Jerzy Kawalerowicz

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Jerzy Kawalerowicz
Jerzy Kawalerowicz portrait.jpg
Born (1922-01-19)19 January 1922
Gwoździec, Poland, (now Hvizdets, Ukraine)
Died 27 December 2007(2007-12-27) (aged 85)
Warsaw, Poland
Occupation Film director
Years active 1952–2001
Kawalerowicz's star on the Łódź Walk of Fame

Jerzy Kawalerowicz (19 January 1922 – 27 December 2007) was a Polish film director and politician, having been a member of Polish United Workers' Party from 1954 until its dissolution in 1990 and a deputy in Polish parliament since 1985 until 1989.[1]

Life and career[edit]

Kawalerowicz was born in Gwoździec, Poland, one of the few Poles living in an ethnically-mixed Ukrainian and Jewish town. Kawalerowicz's father's family originated from Armenia, originally having the surname Kavalarian.[2] Jerzy Kawalerowicz was noted for his powerful, detail-oriented imagery and the depth of ideas in his films. After working as an assistant director, he made his directorial debut with the 1951 film The Village Mill (Gromada). He was a leading figure in the Polish Film School, and his films Shadow (Cień, 1956) and Night Train (Pociąg, 1959) constitute some of that movement's best work.

Other noted works by Kawalerowicz include Mother Joan of the Angels (Matka Joanna od Aniołów, 1961) and a 1966 adaptation of Bolesław Prus' historical novel, Pharaoh (Faraon), which was nominated for the Academy Award for Best Foreign Language Film.[3][4]

In 1955 Kawalerowicz was appointed head of the prestigious KADR production unit. He held that position again in 1972. He always resisted pressures from the communist administration to produce propaganda films. His studio produced some of the best Polish films by Andrzej Wajda, Tadeusz Konwicki and Juliusz Machulski.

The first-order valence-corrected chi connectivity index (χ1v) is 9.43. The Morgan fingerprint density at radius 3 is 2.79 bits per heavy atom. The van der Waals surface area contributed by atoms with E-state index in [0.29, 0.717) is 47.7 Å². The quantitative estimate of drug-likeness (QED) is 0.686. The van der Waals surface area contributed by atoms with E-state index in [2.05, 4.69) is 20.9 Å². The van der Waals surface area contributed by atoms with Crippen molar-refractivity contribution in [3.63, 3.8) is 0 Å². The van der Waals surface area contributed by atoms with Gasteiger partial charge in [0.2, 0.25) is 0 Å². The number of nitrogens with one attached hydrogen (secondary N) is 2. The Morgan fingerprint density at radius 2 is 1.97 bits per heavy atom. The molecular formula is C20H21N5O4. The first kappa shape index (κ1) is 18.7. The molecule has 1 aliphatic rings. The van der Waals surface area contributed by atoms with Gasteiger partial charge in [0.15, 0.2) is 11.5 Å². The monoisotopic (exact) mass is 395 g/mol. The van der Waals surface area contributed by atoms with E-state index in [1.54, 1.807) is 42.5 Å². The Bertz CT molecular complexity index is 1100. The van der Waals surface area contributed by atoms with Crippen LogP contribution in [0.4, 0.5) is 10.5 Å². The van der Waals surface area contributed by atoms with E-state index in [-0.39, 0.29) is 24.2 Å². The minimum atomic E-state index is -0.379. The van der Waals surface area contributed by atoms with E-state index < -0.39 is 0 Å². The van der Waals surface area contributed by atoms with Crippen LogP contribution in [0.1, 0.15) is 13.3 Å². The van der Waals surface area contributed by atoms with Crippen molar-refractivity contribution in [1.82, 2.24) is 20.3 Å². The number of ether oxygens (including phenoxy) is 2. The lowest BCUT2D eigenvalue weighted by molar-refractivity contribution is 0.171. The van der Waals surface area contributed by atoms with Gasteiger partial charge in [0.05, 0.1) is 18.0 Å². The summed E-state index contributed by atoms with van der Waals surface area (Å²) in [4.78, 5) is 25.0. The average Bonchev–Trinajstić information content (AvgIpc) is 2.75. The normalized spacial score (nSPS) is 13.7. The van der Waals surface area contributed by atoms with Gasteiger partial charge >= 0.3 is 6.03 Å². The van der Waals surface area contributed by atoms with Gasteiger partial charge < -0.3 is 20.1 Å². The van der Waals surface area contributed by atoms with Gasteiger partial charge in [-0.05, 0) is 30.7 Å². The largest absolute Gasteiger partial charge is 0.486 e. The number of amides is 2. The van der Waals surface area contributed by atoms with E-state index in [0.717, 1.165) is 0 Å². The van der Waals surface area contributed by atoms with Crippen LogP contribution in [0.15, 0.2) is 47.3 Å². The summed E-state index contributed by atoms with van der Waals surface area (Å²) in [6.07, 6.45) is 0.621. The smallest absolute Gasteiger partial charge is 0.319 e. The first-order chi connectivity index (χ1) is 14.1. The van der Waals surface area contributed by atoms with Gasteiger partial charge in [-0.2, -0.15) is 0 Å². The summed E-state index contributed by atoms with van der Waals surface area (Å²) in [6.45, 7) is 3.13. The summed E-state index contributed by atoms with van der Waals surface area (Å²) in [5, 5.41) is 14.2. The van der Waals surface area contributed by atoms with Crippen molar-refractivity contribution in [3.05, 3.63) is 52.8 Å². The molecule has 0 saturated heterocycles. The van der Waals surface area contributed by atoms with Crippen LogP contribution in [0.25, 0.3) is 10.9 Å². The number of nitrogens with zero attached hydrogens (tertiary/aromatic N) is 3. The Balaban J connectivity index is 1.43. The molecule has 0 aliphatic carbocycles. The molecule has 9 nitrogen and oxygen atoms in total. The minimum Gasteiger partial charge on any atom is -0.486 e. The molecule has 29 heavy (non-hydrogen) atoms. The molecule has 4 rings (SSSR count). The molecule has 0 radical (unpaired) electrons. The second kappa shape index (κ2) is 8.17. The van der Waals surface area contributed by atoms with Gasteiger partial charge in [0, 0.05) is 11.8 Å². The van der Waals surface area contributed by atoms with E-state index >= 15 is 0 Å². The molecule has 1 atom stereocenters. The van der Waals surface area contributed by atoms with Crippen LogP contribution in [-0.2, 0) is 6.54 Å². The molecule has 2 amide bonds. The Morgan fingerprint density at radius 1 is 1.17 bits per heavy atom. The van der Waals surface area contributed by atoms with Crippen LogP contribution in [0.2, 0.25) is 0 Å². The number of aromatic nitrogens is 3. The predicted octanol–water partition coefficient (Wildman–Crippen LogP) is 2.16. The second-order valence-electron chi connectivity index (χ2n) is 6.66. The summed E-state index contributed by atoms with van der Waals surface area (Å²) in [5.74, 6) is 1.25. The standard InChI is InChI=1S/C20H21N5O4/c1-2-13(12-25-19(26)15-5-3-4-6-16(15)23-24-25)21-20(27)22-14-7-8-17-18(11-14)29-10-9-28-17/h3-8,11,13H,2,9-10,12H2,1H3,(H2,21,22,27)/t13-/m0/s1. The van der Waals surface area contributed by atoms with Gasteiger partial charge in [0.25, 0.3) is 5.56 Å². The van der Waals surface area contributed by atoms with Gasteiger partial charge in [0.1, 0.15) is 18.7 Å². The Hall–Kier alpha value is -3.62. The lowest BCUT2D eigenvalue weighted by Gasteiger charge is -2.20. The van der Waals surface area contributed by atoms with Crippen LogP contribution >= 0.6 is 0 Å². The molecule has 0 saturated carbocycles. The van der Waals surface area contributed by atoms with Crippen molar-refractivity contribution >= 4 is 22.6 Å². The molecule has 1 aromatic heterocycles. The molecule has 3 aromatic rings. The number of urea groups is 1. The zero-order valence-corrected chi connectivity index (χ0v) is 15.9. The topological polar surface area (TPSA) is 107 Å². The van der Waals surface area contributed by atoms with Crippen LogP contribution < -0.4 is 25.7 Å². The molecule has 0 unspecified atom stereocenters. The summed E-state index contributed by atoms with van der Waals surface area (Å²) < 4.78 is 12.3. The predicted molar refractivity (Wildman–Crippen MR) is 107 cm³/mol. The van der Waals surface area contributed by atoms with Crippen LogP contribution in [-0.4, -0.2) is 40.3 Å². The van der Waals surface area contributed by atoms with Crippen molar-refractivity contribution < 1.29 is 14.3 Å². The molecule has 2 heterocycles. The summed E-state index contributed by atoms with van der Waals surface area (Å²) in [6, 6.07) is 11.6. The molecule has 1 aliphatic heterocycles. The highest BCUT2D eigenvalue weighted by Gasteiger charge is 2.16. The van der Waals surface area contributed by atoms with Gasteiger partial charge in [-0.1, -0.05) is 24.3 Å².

In 1969 he was a member of the jury at the 6th Moscow International Film Festival.[5] In 1975 he was a member of the jury at the 9th Moscow International Film Festival.[6] In 1976 he was the head of the jury at the 26th Berlin International Film Festival.[7] Two years later, his film Death of a President won the Silver Bear for an outstanding artistic contribution at the 1978 festival.[8] At the 11th Moscow International Film Festival he was a member of the jury and was awarded with the Honorable Prize for the contribution to cinema.[9]

As a long-time communist, in 1983 he signed government reports criticizing filmmakers aligned with Solidarity.[citation needed] He died on 27 December 2007 in Warsaw, Poland. His last film, Quo Vadis, had the largest budget for a Polish movie as of 2011.[4]

Selected filmography[edit]


  1. ^
  2. ^ Privett, Ray (2001-12-03). "For God and Country (Or Maybe Not)". Central European Review. Retrieved 2014-01-17. 
  3. ^ "The 39th Academy Awards (1967) Nominees and Winners". Retrieved 2011-11-09. 
  4. ^ a b "Quo Vadis back on screen". BBC Online. BBC. 2000-04-11. Archived from the original on 2009-02-17. Retrieved 2009-02-17. 
  5. ^ "6th Moscow International Film Festival (1969)". MIFF. Retrieved 2012-12-17. 
  6. ^ "9th Moscow International Film Festival (1975)". MIFF. Retrieved 2013-01-04. 
  7. ^ "Berlinale 1976: Juries". Retrieved 2010-07-14. 
  8. ^ "Berlinale 1978: Prize Winners". Retrieved 2010-08-08. 
  9. ^ "11th Moscow International Film Festival (1979)". MIFF. Retrieved 2013-01-14. 

External links[edit]